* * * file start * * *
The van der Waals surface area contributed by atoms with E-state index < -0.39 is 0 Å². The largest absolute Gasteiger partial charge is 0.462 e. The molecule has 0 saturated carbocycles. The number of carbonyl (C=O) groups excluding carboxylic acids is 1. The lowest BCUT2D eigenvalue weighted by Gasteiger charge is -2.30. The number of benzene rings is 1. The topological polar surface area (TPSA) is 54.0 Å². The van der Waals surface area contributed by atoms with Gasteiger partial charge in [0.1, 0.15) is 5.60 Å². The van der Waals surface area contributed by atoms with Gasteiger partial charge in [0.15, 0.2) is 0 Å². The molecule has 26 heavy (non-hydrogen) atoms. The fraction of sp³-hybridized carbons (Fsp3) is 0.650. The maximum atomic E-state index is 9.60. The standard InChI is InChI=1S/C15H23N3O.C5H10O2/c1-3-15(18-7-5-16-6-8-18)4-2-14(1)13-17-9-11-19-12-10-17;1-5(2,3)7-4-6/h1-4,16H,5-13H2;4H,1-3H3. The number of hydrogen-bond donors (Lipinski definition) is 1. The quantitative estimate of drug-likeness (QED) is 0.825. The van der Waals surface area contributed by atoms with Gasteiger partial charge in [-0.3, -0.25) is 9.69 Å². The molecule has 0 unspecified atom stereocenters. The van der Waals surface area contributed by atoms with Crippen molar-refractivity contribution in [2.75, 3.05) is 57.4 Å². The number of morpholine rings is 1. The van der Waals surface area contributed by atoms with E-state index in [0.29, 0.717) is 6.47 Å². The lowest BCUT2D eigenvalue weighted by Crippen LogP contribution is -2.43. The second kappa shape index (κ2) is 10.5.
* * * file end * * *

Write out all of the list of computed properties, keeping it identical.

The van der Waals surface area contributed by atoms with E-state index < -0.39 is 0 Å². The largest absolute Gasteiger partial charge is 0.462 e. The molecule has 0 saturated carbocycles. The number of carbonyl (C=O) groups excluding carboxylic acids is 1. The lowest BCUT2D eigenvalue weighted by Gasteiger charge is -2.30. The number of benzene rings is 1. The topological polar surface area (TPSA) is 54.0 Å². The van der Waals surface area contributed by atoms with Gasteiger partial charge in [0.1, 0.15) is 5.60 Å². The van der Waals surface area contributed by atoms with Gasteiger partial charge in [0.15, 0.2) is 0 Å². The molecule has 26 heavy (non-hydrogen) atoms. The fraction of sp³-hybridized carbons (Fsp3) is 0.650. The maximum atomic E-state index is 9.60. The standard InChI is InChI=1S/C15H23N3O.C5H10O2/c1-3-15(18-7-5-16-6-8-18)4-2-14(1)13-17-9-11-19-12-10-17;1-5(2,3)7-4-6/h1-4,16H,5-13H2;4H,1-3H3. The number of hydrogen-bond donors (Lipinski definition) is 1. The quantitative estimate of drug-likeness (QED) is 0.825. The van der Waals surface area contributed by atoms with Gasteiger partial charge in [-0.3, -0.25) is 9.69 Å². The molecule has 0 unspecified atom stereocenters. The van der Waals surface area contributed by atoms with Crippen molar-refractivity contribution in [2.75, 3.05) is 57.4 Å². The number of morpholine rings is 1. The van der Waals surface area contributed by atoms with E-state index in [0.29, 0.717) is 6.47 Å². The lowest BCUT2D eigenvalue weighted by Crippen LogP contribution is -2.43. The second kappa shape index (κ2) is 10.5.